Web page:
Unruly children: How did ‘discipline’ become a dirty word?

The term now implies an abuse of power. And punishment of children is frequently represented as a violation of human rights.

Related Topics

‘I am bailing out of teaching’ says Liz, a Kent primary school teacher who claims that she is fed up with having to play the role of a permanent police-lady.

Liz and her colleagues insist that behavioural problems kick in at a very early stage of children’s schooling. They believe that that they simply lack the resources to maintain class room discipline when confronted with a will-full ‘troublemaker’. When I respond and exclaim that you are talking about six or seven year-old kids, I am informed that ‘the real problem is the parent’.

It appears that many teachers regard parents as the enemy. They tell stories of aggressive mums and dads who automatically assume that while their kids are little innocent angels, their teachers are irresponsible and malevolent agents who are at always at fault. Some teachers confide that they dread having one to one talks with parents since such conversations always contain the potential for veering out of control. Even relatively confident and self prepossessed educators seem to think that parents often fail to bring up their children in a responsible manner. ‘Far too many family issues are imported into the class room’ says Roy an experienced geography teacher at a Kent comprehensive.

A recently published survey of 844 staff for the Association of Teachers and Lecturers claims that parental misbehaviour is not confined to a small group of incorrigible delinquent mums and dads. It claims that middle class parents are often reluctant to contain the anti-social behaviour of their offspring for fear of tantrums. The report states that the erosion of parental discipline is partly to blame for the rise of disruptive behaviour in the class room during the past five years.

The report provides a disturbing picture of a loss of control over the behaviour over relatively young pupils. One primary manager from a school in Kent reported that ‘this year we had the most challenging reception pupil I have encountered in 20 years of teaching’. He added that he did not comply with a single instruction that he received.

So what’s going on – why do mature adults find it difficult to manage the behaviour of six and seven years olds? Some teachers have no doubt that the problem lies with parents. Mary Bousted, general secretary of the ATL has argued that ‘parents are not confident enough at setting and maintaining boundaries’. No doubt  Bousted has a point. But the real question is why parents appear to lack the confidence to manage the behaviour of their children?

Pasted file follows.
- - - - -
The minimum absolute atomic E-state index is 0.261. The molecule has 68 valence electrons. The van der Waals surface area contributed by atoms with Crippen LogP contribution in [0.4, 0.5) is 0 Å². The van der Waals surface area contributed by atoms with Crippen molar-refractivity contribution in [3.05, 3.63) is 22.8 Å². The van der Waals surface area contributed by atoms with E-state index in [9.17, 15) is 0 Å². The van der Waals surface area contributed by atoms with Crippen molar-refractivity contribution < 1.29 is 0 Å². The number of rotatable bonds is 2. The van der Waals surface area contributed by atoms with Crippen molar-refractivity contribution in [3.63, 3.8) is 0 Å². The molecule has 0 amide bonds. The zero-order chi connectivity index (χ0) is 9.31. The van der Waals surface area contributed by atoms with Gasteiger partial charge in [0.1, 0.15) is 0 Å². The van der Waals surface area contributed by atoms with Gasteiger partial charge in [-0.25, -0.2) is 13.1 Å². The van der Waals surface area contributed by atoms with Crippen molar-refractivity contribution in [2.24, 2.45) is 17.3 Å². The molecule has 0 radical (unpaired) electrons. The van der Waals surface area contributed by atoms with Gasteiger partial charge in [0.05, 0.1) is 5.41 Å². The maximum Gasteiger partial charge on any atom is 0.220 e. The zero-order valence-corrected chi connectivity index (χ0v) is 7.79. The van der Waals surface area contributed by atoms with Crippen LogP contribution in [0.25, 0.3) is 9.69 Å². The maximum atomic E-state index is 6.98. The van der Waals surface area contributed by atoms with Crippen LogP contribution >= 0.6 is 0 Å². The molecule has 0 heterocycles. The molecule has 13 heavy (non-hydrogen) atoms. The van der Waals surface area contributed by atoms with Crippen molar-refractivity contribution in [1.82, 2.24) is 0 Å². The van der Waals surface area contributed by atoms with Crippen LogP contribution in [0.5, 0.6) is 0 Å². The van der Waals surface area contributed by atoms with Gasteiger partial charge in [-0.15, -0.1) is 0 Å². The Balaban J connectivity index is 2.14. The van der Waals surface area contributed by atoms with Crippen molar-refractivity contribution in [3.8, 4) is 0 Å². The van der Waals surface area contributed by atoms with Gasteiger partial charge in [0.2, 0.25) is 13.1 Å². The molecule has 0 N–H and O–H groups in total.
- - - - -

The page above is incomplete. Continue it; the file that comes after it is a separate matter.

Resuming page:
Almost imperceptibly the term discipline has acquired negative connotations in British parenting culture. Numerous experts insist that discipline is repressive and results in dysfunctional children. The term “discipline” now implies an abuse of power. And punishment of children is frequently represented as a violation of human rights. Campaigners who stigmatise punishment assume parental discipline constitutes a danger to a child. They continually warn mums and dads to negotiate with their children instead of punishing them. Parents who punish their children’s misbehaviour are made to feel the moral inferiors of those who rely on negotiation. The main outcome of their crusade is to undermine the capacity of parents to control their youngsters.

If, as Mary Bousted claims that parents lack the confidence to manage the behaviour of their children it is because the exercise of parental authority enjoys little cultural affirmation. Parents who take the issue of discipline seriously understand that their behaviour is likely to invite public scrutiny. In circumstances when punishment is regarded as a mild form of abuse and where yelling at your daughter can be characterised as a variant of emotional abuse many parents will feel reluctant about asserting their authority.

Regrettably, parents are by no means the only section of adult society who are reluctant to exercise authority over the younger generations. The entire world of adults has become estranged from the younger generations. Adults are frequently reluctant to engage with young people in case their behaviour is misinterpreted by a culture that regards inter-generational contact as a marker for a child-protection issue. Teachers too know that a commitment to maintain class room discipline goes against the current culture. They also know that if they insist on asserting their authority their behaviour may well become an object of complaints. In such circumstances teachers like parents are often tempted to follow the line of least resistance. It is this reluctance to assume responsibility by the entire of adult society that explains why these days grown up people find even the behaviour of six year-olds a major challenge.